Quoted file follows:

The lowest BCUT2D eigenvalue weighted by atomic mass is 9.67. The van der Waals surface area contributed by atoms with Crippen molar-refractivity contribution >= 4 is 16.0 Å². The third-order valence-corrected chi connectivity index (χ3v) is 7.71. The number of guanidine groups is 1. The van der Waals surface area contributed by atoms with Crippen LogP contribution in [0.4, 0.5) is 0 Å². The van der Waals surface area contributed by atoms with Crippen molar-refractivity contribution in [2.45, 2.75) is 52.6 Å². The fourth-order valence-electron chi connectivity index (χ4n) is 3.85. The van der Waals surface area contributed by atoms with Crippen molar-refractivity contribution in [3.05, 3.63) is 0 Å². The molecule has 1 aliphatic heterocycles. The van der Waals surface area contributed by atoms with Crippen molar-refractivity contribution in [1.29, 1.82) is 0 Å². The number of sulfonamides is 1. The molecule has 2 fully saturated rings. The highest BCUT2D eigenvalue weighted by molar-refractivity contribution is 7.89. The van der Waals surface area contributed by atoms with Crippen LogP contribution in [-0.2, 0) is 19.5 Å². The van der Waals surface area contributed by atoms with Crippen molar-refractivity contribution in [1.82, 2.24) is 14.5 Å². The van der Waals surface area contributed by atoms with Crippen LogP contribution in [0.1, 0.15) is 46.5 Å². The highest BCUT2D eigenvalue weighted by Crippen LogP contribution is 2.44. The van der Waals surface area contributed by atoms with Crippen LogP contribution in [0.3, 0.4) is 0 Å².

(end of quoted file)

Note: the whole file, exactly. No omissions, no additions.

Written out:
The lowest BCUT2D eigenvalue weighted by atomic mass is 9.67. The van der Waals surface area contributed by atoms with Crippen molar-refractivity contribution >= 4 is 16.0 Å². The third-order valence-corrected chi connectivity index (χ3v) is 7.71. The number of guanidine groups is 1. The van der Waals surface area contributed by atoms with Crippen LogP contribution in [0.4, 0.5) is 0 Å². The van der Waals surface area contributed by atoms with Crippen molar-refractivity contribution in [2.45, 2.75) is 52.6 Å². The fourth-order valence-electron chi connectivity index (χ4n) is 3.85. The van der Waals surface area contributed by atoms with Crippen molar-refractivity contribution in [3.05, 3.63) is 0 Å². The molecule has 1 aliphatic heterocycles. The van der Waals surface area contributed by atoms with Crippen molar-refractivity contribution in [1.29, 1.82) is 0 Å². The number of sulfonamides is 1. The molecule has 2 fully saturated rings. The highest BCUT2D eigenvalue weighted by molar-refractivity contribution is 7.89. The van der Waals surface area contributed by atoms with Crippen LogP contribution in [-0.2, 0) is 19.5 Å². The van der Waals surface area contributed by atoms with Crippen molar-refractivity contribution in [1.82, 2.24) is 14.5 Å². The van der Waals surface area contributed by atoms with Crippen LogP contribution in [0.1, 0.15) is 46.5 Å². The highest BCUT2D eigenvalue weighted by Crippen LogP contribution is 2.44. The van der Waals surface area contributed by atoms with Crippen LogP contribution in [0.3, 0.4) is 0 Å².